New York Is No Longer In The Top 5 Markets For Global CRE Investment
Fears of a waning economic cycle are not deterring investors from pouring billions into commercial real estate around the globe, particularly in Asia.
Investment in global real estate was up 18% in June from the same period in 2017, with overall investment hitting $1.8 trillion midyear, according to Cushman & Wakefield’s Winning in Growth Cities report.
Asia was the leading source of capital and the top investment destination, accounting for 52% of all investment activity in markets in the Asia-Pacific region. This has catapulted three Asian cities into Cushman's list of the top 10 markets for overall international investment. Last year no Asian markets made the list.
While markets in the Asia-Pacific region are performing well, the authors of the report said there are areas of concern on the horizon for the global real estate market due to actions expected from central banks.
“There are a number of risk areas you could focus on, but overall, it’s a global change in quantitative easing we’re watching most closely,” Cushman & Wakefield Head of Investment Strategy David Hutchings said. “At some point, monetary policy is going to be tightening in all directions, and the pace it could have is pretty much unknown.”
Global gross domestic product growth is expected to hover around 3% for the rest of 2018, but Hutchings expects GDP growth will ease in 2019 due to central banks responding to robust economic growth with tightened monetary policy and higher interest rates. While the move could slow down the economy, the report stressed this isn’t a sign of a looming downturn. Opportunities still exist, with changes in how cities' ranked this year for global investment signaling where the real estate industry thinks there is room for growth.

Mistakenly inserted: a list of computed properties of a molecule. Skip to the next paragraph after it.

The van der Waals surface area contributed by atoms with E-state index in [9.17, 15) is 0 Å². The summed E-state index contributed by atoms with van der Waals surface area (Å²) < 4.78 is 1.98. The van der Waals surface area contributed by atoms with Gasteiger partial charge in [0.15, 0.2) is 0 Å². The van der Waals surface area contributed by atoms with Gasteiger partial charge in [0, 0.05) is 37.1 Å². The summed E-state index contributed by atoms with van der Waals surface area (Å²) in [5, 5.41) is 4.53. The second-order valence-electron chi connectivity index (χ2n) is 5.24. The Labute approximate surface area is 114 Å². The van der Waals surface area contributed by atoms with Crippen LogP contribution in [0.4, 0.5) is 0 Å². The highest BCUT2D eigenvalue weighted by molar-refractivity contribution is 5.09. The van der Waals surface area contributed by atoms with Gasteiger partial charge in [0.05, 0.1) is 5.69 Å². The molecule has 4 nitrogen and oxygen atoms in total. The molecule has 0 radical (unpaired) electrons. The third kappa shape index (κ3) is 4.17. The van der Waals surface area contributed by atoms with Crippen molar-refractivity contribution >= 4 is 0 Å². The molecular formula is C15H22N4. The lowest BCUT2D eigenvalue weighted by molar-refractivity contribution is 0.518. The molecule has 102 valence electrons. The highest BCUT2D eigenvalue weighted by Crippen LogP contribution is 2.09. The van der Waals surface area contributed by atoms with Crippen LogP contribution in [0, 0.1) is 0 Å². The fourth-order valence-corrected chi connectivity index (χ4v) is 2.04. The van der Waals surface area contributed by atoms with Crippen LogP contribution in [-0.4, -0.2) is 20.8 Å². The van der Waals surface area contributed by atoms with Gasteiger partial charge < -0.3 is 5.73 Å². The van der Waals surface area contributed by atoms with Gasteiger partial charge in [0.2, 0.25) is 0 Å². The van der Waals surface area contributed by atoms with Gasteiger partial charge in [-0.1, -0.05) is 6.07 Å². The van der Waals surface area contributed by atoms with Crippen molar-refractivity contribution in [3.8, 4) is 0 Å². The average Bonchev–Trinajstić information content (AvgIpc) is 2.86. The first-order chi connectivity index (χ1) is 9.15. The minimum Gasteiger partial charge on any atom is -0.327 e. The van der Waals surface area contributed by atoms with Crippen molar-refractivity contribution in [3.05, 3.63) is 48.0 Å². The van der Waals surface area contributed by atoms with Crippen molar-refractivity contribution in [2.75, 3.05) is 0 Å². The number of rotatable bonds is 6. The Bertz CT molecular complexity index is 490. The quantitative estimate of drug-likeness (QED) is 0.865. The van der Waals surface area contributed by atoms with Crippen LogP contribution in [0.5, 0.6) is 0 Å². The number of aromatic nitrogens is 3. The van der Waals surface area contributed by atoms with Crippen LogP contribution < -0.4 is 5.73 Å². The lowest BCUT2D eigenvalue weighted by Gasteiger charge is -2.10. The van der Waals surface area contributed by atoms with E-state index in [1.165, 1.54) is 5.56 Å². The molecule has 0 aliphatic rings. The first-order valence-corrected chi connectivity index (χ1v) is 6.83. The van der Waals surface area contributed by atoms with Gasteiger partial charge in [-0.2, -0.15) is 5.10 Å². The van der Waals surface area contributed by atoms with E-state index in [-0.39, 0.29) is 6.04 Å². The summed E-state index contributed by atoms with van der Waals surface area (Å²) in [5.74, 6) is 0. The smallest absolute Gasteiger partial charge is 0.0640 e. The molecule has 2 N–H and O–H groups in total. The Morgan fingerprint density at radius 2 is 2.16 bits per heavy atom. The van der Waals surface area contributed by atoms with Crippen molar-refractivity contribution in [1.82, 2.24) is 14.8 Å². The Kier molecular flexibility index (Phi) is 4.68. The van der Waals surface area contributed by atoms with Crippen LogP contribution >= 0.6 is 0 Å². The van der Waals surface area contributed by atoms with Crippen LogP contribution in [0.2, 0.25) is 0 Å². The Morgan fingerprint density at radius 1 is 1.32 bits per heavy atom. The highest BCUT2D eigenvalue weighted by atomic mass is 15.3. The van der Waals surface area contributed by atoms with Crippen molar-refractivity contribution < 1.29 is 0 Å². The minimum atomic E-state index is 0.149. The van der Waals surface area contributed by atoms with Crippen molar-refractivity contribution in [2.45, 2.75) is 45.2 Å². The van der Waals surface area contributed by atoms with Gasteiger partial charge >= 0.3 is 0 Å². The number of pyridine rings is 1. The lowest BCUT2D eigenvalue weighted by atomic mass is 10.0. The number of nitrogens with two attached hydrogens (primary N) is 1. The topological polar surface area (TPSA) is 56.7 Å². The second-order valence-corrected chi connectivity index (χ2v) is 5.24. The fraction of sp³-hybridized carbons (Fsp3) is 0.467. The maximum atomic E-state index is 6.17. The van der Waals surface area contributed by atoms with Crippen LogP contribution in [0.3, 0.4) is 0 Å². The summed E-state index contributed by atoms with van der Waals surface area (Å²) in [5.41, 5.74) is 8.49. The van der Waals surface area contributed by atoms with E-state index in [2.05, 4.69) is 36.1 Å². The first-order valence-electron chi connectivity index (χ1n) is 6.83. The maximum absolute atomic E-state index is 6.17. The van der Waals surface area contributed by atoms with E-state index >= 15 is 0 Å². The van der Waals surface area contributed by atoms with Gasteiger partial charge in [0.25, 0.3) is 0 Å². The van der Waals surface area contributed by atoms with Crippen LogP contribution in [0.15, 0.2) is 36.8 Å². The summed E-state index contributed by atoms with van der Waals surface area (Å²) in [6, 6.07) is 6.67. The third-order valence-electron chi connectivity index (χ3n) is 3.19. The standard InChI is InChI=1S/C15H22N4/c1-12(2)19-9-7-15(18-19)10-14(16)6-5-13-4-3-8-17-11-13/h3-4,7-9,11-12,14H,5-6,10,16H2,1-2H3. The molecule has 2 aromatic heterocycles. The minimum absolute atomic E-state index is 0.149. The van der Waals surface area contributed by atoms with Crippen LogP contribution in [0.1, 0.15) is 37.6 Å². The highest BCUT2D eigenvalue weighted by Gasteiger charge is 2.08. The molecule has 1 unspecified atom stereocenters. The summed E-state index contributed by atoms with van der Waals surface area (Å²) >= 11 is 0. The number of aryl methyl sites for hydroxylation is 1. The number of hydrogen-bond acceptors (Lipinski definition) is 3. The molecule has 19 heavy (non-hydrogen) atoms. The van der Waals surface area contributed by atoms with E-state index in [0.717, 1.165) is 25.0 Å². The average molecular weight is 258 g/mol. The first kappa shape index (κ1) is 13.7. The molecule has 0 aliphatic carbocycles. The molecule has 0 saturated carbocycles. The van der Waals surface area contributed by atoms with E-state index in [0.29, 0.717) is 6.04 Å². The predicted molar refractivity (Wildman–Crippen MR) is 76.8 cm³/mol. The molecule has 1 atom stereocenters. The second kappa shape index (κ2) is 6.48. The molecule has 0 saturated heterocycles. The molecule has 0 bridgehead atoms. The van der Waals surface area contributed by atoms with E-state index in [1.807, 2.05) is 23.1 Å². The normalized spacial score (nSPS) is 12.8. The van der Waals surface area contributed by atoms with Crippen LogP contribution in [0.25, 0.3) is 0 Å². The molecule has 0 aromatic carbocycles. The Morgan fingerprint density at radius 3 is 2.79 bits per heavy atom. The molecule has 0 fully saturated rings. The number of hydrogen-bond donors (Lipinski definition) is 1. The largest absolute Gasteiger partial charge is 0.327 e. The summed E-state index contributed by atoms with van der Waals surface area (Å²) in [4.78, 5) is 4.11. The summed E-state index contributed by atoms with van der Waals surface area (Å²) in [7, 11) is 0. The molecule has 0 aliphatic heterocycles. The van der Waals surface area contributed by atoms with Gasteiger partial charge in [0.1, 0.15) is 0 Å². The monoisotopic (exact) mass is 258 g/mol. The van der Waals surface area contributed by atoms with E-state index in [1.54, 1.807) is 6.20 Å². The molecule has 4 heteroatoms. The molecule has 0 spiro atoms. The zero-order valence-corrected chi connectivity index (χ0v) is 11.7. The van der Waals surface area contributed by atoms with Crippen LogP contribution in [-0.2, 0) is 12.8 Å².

Global Investors Turning Away From North America
New York City remains the top city for total investment, while London takes the top spot for cross-border investment, but the story is more nuanced than capital flowing into these traditional financial hubs.
Investment volume increased by 32% in Asia-Pacific markets while European cities experienced a 16.4% increase in investment. North American markets were up by a meager 0.6%, and investment in New York City was down by 3.4%.
“I was surprised to the degree to which the U.S. cities moved down in ranking,” Hutchings said.
Ongoing global political tensions with countries like China and anti-immigration rhetoric are often cited as reasons why investments from Asian and Middle Eastern countries in U.S. properties have dried up. That is also why North American cities were not in the top five for international investment, according to the report.
New York slipped from second to sixth place for international buyers, the first time it has dropped out of the top five. The report also attributes the weaker U.S.investment performance to high prices and the strong dollar.
Asia Flexes Its CRE Muscles
Hutchings still sees room for opportunity ahead, but he also expects Asia-Pacific markets to continue to perform well due to European and North American investments reaching maturity. Asian cities now have three berths in the top 10 for international investment, including Hong Kong’s second place rank, Shanghai and Tokyo.
The momentum is partially attributed to the Chinese government encouraging investors to keep capital in domestic projects. Mainland Chinese investment into Hong Kong real estate is up nearly 260%. Conversely, Chinese investment in U.S. real estate dropped 55% in 2017.
That said, Asia also will have to grapple with the reality of how to forge ahead in such a late-stage real estate cycle.
Given the maturity of the cycle, Hutchings has observed investors taking two approaches on risk: Investors have been risk-averse due to their memory of the run-up to the 2008 global financial collapse. However, their desire to be in certain markets like retail and multifamily will sometimes require taking on more risk with higher pricing to gain a foothold in the most desired and highest-performing locations.
“Returns people are chasing may not be achievable at this stage of the cycle,” Hutchings said. “Nothing is flowing automatically, so everyone has to work harder to get returns they want.”